Eurovision Song Contest: The Story Of Fire Saga Review

Eurovision Song Contest: The Story Of Fire Saga
Inept Icelandic band Fire Saga — made up of possible-but-unconfirmed brother/sister duo Lars Erickssong (Will Ferrell) and Sigrit Ericksdottir (Rachel McAdams) — are given a chance to fulfil a lifelong dream by entering the Eurovision Song Contest. Can they overcome hirsute love rivals, murderous plots and malfunctioning props in order to win?

by Chris Hewitt |
Published on
Release Date:

26 Jun 2020

Original Title:

Eurovision Song Contest: The Story Of Fire Saga

Remember when Blue reformed in 2011, with the specific aim of reversing the UK’s wretched run of results in the Eurovision Song Contest? Those four loveable lads — Lee, Simon, Duncan, and the other one — carried the dreams of a nation on their backs and vocal cords. Glory was within their grasp. Victory was inevitable.

They came 11th. Eurovision Song Contest: The Story Of Fire Saga is the cinematic equivalent of Blue’s ignominious efforts. Not least because it’s a long-awaited reunion of, erm, three of the people behind Wedding Crashers, but also because this muddled misfire is closer to nil points than the coveted douze.

Eurovision Song Contest: The Story Of Fire Saga

Part of the issue lies in its fealty to the competition it should be taking the piss out of. Eurovision, at its best, is a celebration of Europe’s diversity and talent, and has thrown up some absolute bangers over the years. But it’s also a cavalcade of kitsch, a tsunami of naff, that you would imagine would be just ripe for the comedic picking. Yet this movie has been made in association with the European Broadcasting Union, aka the organisation behind Eurovision — and it’s hard to shake the feeling that the film has been defanged, unable or unwilling to fully make fun of Eurovision’s inherent ridiculousness. There isn’t a line here that has the affectionate satirical bite of a quip from Terry Wogan or Graham Norton. Even Norton, stranded in a commentary box by and as himself, feels strangely muted. And when the comedy, notionally of course, stops for a full-blown musical sequence in which Ferrell is joined by Eurovision luminaries of the past, it’s baffling in its oddness.

Big laughs are few and far between – the material just isn't there.

Which brings us to the film’s more significant problem. The opening stretch, showing life in Lars (Will Ferrell) and Sigrit’s (Rachel McAdams) small fishing village, provokes a few chuckles, but big laughs are few and far between. Ferrell and McAdams, playing lifelong friends who fancy each other but who might, for reasons that are never properly explained, be brother and sister, are always watchable (though one moment is a direct rip-off of McAdams’ wonderful “Oh no, he died!” reaction in Game Night). But the material (whether improvised or from the screenplay co-written by Ferrell) just isn’t there. Excellent supporting actors like Jamie and Natasia Demetriou are left floundering, while Dan Stevens is never really given the room to make Russian singing stud Alexander Lemtov a comedy bastard for the ages. It’s also slightly muddled in its intent — Ferrell, McAdams and Pierce Brosnan as Lars’ dad (great facial hair, shame about the character arc) are all doing outrageous Icelandic accents, and there are fairly first-base jokes about life in that country. Yet Dobkin surrounds his stars with genuine Icelandic actors, and at times it feels like an ad for the Icelandic Tourist Board. The contrast is jarring.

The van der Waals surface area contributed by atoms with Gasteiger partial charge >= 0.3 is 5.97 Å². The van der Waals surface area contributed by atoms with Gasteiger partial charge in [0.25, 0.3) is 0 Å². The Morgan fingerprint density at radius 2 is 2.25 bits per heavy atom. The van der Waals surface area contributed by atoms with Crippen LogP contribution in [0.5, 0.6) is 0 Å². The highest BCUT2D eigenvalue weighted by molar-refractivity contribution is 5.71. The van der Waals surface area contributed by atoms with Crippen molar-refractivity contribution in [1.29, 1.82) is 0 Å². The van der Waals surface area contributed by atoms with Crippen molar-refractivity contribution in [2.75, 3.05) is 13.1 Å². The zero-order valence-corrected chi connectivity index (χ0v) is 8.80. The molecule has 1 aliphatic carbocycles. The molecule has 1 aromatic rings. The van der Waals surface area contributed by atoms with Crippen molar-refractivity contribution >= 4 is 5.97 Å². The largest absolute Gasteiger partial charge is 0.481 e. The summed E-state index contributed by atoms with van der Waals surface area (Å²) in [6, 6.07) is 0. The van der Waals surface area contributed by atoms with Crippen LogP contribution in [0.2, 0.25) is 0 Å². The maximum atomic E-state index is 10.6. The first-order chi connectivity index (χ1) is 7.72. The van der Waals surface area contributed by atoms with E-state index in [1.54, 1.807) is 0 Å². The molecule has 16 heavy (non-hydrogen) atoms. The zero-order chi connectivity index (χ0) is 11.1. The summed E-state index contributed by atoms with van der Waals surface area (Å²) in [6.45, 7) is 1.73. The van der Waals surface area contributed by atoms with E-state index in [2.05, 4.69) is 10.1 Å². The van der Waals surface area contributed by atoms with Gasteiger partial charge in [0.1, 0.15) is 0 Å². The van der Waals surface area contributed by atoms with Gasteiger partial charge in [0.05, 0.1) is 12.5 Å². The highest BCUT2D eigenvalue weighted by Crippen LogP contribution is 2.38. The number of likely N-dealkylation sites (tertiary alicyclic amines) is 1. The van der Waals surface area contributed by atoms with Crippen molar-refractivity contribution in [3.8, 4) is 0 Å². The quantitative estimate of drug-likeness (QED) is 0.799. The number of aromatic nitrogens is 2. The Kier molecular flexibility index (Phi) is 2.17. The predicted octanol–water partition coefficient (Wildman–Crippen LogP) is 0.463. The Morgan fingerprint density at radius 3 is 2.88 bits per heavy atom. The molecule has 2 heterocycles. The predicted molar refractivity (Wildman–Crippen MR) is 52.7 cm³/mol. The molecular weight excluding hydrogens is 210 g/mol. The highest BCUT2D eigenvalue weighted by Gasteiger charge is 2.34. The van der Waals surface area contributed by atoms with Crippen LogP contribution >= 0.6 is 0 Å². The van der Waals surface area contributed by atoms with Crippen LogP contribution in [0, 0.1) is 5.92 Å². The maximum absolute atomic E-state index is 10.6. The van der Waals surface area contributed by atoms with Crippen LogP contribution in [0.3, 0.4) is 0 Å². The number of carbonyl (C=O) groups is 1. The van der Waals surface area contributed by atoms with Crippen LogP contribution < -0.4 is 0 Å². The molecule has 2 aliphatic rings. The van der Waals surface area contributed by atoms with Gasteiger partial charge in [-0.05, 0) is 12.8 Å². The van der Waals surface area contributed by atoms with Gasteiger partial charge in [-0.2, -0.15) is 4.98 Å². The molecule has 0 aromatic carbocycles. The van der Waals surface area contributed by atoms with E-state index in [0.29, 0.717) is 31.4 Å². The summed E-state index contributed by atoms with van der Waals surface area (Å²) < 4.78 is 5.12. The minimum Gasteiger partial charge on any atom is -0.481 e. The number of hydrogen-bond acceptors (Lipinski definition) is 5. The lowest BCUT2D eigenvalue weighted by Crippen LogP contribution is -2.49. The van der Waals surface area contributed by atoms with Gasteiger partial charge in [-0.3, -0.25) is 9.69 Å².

It’s all rather airless and lifeless, and is at least half an hour too long. Sadly, by the end, there’s nothing left to do but — just like Lee, Simon, Duncan, and the other one — feel blue.

The votes are in, and it’s official: this largely unfunny paean to Eurovision is a waste of some serious talent. At least some of the songs are decent.
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